If you own a property that requires you to park on the roadside, as many do these days, there’s every reason to look into building a driveway if there was the capacity to do so. It’s a benefit to you, after all!
Not only do driveways give you a guaranteed parking space, but they also make your life easier in general, and they also have the potential to increase the market value of your property too. These benefits alone are enough to make the option an appealing one if you are the current homeowner or even if you were to sell the property in the future.
But, before you get started on the works, have you checked to see if you need planning permission for a driveway?
An extremely brief answer here is that planning permission depends predominantly on location.
For example, if you plan to pave over an existing front/back garden depending on the layout of your property, planning permission is not required. This is providing that permeable materials are used – which let any rainwater drain through – so materials such as gravel are acceptable but concreting the surface would not be permitted without seeking planning permission first.
As we just mentioned, if your plan is not to use permeable materials like gravel or porous slabs, and instead want to go for impermeable materials, then you are required to seek driveway planning permission. This also applies if the works will be carried out across a five square metre area or more.
Here are some other considerations you should be aware of:
Any building that is listed means you will have to get listed building consent for driveway planning permission before works can begin.
Any pavement dropping on a principal, trunk or classified road will mean you must seek some form of planning consent.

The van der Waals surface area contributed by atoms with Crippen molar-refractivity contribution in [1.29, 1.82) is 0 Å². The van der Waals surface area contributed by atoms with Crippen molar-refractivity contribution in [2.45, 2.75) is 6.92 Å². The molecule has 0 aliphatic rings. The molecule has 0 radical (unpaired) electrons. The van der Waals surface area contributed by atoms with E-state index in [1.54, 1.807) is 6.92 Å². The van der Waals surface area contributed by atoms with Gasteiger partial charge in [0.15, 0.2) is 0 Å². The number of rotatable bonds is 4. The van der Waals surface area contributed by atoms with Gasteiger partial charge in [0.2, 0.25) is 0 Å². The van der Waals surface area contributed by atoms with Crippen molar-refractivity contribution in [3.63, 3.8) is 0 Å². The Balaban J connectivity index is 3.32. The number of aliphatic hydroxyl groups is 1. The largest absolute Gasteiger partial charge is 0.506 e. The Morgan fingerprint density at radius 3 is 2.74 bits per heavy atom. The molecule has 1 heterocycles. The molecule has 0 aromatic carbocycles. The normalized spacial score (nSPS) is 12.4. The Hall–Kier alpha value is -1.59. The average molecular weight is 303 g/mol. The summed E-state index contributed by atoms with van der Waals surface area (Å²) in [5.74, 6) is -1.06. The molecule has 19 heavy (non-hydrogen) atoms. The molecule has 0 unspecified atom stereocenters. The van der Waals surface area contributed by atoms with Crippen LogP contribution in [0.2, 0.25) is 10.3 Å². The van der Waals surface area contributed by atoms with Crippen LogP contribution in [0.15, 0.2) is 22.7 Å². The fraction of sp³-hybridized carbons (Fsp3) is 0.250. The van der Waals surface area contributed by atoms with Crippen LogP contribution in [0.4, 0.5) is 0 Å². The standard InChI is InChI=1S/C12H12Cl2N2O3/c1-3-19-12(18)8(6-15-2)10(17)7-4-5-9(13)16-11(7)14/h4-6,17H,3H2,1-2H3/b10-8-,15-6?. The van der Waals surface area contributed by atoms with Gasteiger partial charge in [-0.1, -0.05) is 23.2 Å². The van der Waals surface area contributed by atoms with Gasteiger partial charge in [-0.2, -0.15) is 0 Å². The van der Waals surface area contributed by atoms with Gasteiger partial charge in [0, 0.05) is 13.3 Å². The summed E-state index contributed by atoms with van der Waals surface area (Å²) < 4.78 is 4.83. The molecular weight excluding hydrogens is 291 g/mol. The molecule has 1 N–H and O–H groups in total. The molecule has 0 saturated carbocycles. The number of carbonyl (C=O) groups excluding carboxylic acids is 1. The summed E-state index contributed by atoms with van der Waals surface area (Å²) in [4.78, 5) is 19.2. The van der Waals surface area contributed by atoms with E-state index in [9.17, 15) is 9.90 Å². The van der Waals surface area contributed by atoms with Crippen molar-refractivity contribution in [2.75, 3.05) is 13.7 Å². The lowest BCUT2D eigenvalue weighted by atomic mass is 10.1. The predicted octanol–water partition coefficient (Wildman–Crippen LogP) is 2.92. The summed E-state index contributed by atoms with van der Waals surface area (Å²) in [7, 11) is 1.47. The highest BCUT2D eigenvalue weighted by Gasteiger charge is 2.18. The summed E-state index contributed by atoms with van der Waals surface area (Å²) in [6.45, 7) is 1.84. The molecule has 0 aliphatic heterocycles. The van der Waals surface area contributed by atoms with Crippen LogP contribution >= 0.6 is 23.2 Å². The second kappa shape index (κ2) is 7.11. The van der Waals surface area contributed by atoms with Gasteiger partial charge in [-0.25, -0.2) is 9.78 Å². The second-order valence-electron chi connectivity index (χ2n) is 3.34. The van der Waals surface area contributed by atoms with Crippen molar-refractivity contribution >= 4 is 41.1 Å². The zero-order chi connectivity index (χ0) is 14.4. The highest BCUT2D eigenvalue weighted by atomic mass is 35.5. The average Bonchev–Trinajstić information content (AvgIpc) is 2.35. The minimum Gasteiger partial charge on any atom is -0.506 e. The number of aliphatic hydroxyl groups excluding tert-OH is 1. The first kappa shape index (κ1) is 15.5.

Also, dropped pavements necessitate specific conditions to be met. This typically means you have to bring in contractors that have been approved by the council to carry out works on your behalf.
Different Paving Routes
If your vision is to pave over your front garden, this is overseen by a different set of rules to the laws that govern driveway construction. Admittedly, they can seem closely matched to a non-professional, so if you’re in doubt, the sound guidance here would be to get advice from an expert in the field who can help determine the route you need to go down.
Fixtures and structures such as walls, fences and gates quite often need planning permission before you can advance with your works.
If there are any land ownership matters, such as Right of Way Land issues or Easements, these can have a bearing on your driveway plans.
Should a public footpath be located outside your property, it could require strengthening to safeguard any utilities situated underneath.
Are you in Liskeard, Exeter or any other areas in Devon and Cornwall, including Plymouth? Planning applications can be a tricky process, which is why here at Martin Perry Associates, we’re on hand to help your process to be a smooth as possible.
For more information, get in touch today on 01579 345777 or email email@example.com.